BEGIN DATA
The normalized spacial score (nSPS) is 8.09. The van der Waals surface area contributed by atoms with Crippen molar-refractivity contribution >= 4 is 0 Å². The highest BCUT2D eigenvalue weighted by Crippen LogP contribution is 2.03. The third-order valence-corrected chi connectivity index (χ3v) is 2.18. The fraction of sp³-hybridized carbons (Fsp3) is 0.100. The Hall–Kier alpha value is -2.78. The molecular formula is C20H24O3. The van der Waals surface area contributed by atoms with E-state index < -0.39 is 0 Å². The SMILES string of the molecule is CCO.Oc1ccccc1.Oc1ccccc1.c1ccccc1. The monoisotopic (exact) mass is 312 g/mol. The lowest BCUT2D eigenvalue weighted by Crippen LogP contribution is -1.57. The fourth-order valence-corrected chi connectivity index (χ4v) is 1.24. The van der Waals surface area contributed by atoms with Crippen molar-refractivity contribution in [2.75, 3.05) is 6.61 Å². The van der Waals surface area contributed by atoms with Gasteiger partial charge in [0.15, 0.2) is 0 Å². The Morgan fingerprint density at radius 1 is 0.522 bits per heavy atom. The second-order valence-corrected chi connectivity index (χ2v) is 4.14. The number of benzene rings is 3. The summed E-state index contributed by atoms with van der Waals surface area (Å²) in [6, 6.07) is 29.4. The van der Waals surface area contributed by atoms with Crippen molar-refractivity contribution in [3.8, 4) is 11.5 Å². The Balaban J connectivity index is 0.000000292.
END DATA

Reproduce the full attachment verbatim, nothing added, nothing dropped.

The normalized spacial score (nSPS) is 8.09. The van der Waals surface area contributed by atoms with Crippen molar-refractivity contribution >= 4 is 0 Å². The highest BCUT2D eigenvalue weighted by Crippen LogP contribution is 2.03. The third-order valence-corrected chi connectivity index (χ3v) is 2.18. The fraction of sp³-hybridized carbons (Fsp3) is 0.100. The Hall–Kier alpha value is -2.78. The molecular formula is C20H24O3. The van der Waals surface area contributed by atoms with E-state index < -0.39 is 0 Å². The SMILES string of the molecule is CCO.Oc1ccccc1.Oc1ccccc1.c1ccccc1. The monoisotopic (exact) mass is 312 g/mol. The lowest BCUT2D eigenvalue weighted by Crippen LogP contribution is -1.57. The fourth-order valence-corrected chi connectivity index (χ4v) is 1.24. The van der Waals surface area contributed by atoms with Crippen molar-refractivity contribution in [2.75, 3.05) is 6.61 Å². The van der Waals surface area contributed by atoms with Gasteiger partial charge in [0.15, 0.2) is 0 Å². The Morgan fingerprint density at radius 1 is 0.522 bits per heavy atom. The second-order valence-corrected chi connectivity index (χ2v) is 4.14. The number of benzene rings is 3. The summed E-state index contributed by atoms with van der Waals surface area (Å²) in [6, 6.07) is 29.4. The van der Waals surface area contributed by atoms with Crippen molar-refractivity contribution in [3.8, 4) is 11.5 Å². The Balaban J connectivity index is 0.000000292.